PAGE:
Woman with psoriases waters flower from childhood to adulthood

Growing Up With Plaque Psoriasis

My own personal journey with severe scalp and plaque psoriasis began at age 12. I was quite excited to be sent off to the mountains for the authentic sleep away camp experience! Shortly after arriving, I started to feel unwell and overwhelmed. My scalp and lips became completely covered in thick painful plaques. My family and I assumed that eventually my symptoms would subside but unfortunately, they did not and only spread to other areas like my hairline, elbows, and knees.

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It took five long years to finally obtain my diagnosis from a pediatric dermatologist in the year 2000. I was grateful for the clarity and saddened by his poor delivery. With resources being so limited in those days, it was quite a challenge navigating the physical and emotional toll, along with misconceptions amongst my peers and support system. In hindsight, there were definitely things my family and I could have done differently!

Here are some things that I would have benefitted from personally as a child living with psoriasis.

Shifting moods

As we all know, growing up comes with its own set of unique challenges, made more difficult when navigating an uncomfortable chronic illness like psoriasis. The relentless itch, burning, stares, and comments would take a toll on anyone! As a child, I often became irritable, frustrated, and what was perceived as disobedient. Take some time to ask your child how they are really feeling and try and be as patient as possible! This may take some encouragement and time, I was not always eager to be vulnerable. All I really needed was a hug, validation, and to be reminded that I was not alone.

Dealing with the itch

Even as a 36 year old psoriasis veteran, I STILL have a hard time not scratching! Keeping my nails short and clean is a good practice. I remember some of my plaques turning green from infection. It’s important that we pay special attention to their fingernails as to prevent further damage and possible complications. A great way to help combat this is by having your child pick out their own ice packs and having them available in the freezer to apply when necessary! Get creative with it, there are a variety of fun options or lots of great DIY projects online to make your own! Turn this inconvenience into a fun bonding moment!

Finding clothes with more coverage

If possible, allow children to wear long sleeved shirts or pants that morning, despite feeling the weather might not be appropriate. Even now, my comfort level with showing my skin varies day to day. Growing up in Los Angeles, California where it is mostly hot, I spent many 80+ degree days in jackets and sweaters due my lack of options. Check out clothing with more coverage that is breathable and not too overwhelming on warmer days. Get your kids involved and ask how you could help them feel most comfortable! Try and keep an open mind to their suggestions with the goal of their comfort in mind!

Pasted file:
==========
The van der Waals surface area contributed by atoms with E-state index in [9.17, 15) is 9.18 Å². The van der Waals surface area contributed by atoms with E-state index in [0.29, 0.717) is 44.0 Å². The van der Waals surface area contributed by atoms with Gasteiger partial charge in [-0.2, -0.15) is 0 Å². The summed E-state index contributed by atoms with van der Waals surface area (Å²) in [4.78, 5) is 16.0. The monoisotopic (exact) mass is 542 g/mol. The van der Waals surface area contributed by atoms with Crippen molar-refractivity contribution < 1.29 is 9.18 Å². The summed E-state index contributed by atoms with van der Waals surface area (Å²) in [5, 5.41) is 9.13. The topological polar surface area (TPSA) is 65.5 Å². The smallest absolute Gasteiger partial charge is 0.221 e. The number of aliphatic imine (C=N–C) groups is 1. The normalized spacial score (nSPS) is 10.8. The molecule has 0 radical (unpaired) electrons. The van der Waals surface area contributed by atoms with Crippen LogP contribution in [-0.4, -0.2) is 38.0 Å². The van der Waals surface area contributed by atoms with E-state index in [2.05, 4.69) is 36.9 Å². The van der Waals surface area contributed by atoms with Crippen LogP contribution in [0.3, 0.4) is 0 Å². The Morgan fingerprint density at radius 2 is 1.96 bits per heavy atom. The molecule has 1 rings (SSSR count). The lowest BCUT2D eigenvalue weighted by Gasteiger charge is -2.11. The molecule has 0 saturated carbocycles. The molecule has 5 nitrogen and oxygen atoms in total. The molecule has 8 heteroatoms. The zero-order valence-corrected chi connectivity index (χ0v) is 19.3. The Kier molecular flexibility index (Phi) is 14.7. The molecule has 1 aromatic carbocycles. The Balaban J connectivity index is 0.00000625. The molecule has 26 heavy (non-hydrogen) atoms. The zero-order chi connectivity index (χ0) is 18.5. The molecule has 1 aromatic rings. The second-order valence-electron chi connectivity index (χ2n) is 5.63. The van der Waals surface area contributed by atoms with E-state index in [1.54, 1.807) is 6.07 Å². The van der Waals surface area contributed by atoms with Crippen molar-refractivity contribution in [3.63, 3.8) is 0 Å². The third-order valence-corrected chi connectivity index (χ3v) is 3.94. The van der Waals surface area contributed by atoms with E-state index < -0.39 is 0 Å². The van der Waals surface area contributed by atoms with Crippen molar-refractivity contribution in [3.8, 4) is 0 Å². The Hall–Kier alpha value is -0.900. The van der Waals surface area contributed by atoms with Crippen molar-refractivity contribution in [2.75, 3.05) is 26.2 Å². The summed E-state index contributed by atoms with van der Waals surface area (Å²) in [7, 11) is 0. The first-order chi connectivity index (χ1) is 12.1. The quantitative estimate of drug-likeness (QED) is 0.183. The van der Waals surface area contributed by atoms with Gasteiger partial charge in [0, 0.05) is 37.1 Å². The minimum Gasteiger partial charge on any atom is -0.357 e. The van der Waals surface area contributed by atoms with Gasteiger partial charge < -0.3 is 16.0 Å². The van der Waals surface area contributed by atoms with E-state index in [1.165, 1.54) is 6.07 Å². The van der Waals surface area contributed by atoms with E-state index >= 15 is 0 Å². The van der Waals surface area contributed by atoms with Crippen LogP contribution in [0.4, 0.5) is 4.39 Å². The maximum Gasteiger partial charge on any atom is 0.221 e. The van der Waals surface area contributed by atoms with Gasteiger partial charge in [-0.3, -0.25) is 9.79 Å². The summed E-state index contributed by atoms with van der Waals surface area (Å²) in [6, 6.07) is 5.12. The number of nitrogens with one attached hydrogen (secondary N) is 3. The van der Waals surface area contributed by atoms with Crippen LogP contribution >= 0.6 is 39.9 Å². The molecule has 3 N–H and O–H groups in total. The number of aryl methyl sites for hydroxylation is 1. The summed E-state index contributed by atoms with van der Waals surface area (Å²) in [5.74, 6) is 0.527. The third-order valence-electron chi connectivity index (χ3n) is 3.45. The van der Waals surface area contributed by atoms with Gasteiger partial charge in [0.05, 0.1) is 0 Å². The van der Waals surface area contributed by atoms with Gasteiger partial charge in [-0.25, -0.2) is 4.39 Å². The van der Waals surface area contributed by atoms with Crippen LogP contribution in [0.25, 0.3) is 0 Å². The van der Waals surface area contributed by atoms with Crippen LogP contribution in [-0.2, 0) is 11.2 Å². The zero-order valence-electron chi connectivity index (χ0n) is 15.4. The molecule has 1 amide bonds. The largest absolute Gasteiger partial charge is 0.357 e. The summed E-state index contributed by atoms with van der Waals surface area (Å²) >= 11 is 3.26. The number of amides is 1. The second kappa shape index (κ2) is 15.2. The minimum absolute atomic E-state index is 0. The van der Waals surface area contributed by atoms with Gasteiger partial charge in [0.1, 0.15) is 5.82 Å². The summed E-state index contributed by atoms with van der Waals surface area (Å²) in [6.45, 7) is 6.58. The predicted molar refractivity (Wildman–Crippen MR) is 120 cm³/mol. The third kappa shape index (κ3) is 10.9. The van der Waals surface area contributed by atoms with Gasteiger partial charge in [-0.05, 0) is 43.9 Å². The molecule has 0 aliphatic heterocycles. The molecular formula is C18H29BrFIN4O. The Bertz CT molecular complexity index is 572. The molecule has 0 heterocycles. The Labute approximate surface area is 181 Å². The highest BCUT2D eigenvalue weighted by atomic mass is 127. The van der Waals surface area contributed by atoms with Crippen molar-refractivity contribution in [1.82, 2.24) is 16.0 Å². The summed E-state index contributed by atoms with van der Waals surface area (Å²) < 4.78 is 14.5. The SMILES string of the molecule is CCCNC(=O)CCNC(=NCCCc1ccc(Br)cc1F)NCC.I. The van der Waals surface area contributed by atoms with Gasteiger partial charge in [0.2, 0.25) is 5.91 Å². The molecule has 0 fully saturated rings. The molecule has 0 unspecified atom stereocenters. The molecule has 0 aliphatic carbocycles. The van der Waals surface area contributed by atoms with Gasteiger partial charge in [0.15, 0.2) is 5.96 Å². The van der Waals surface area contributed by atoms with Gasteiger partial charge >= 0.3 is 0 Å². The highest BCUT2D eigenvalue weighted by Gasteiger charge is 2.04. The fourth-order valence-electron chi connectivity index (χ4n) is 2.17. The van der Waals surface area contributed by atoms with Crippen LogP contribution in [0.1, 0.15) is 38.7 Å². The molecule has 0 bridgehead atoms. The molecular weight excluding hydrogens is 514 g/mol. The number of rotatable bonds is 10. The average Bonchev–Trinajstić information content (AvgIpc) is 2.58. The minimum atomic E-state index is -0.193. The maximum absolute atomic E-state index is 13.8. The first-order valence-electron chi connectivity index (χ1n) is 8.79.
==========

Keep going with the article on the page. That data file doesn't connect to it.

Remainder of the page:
Finding natural skincare and household products

Do some research. Look into the products you regularly use and see if they could possibly be aggravating your child’s psoriasis. In my teens, we switched to a natural laundry detergent that actually made a difference!

Talk to adults who have interactions with your child

Communicate with teachers, coaches, family members, school staff and more about your child’s health. One of the most anxiety inducing aspects of navigating psoriasis as a child was the lack of support from some of my teachers and other adults. I was dealing with intense itch, burning skin, and fatigue daily. I could not concentrate on my work and to be honest, I was depressed. Having their understanding would have been a game changer!

This or That

Are you currently experiencing a psoriasis flare?

Ask questions

Talk to your child’s doctors and ask for tips and suggestions. Pediatric physicians might have useful insight from their years of experience or might know of resources that can help! Additionally, do not hesitate to get a second opinion or make a switch if you feel your child is not getting the assistance or treatment they deserve. In hindsight, seeking the input of a therapist or mental health professional would have been something worth exploring as well!

Find a community

I often wonder how being in touch with other children with psoriasis might have colored my experience differently! The feeling of not being understood really took a mental and emotional toll on me. Connecting with others is helpful to us as adults, so can you imagine how beneficial this might be for the youth in our community?

Take to social media

Get in touch with others who are in the trenches like we are! There are many parents who take to advocacy after diagnosis. Certainly there are others out there that would be happy to chat and offer their support as a parent of a child with chronic illness!

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This article represents the opinions, thoughts, and experiences of the author; none of this content has been paid for by any advertiser. The PlaquePsoriasis.com team does not recommend or endorse any products or treatments discussed herein. Learn more about how we maintain editorial integrity here.

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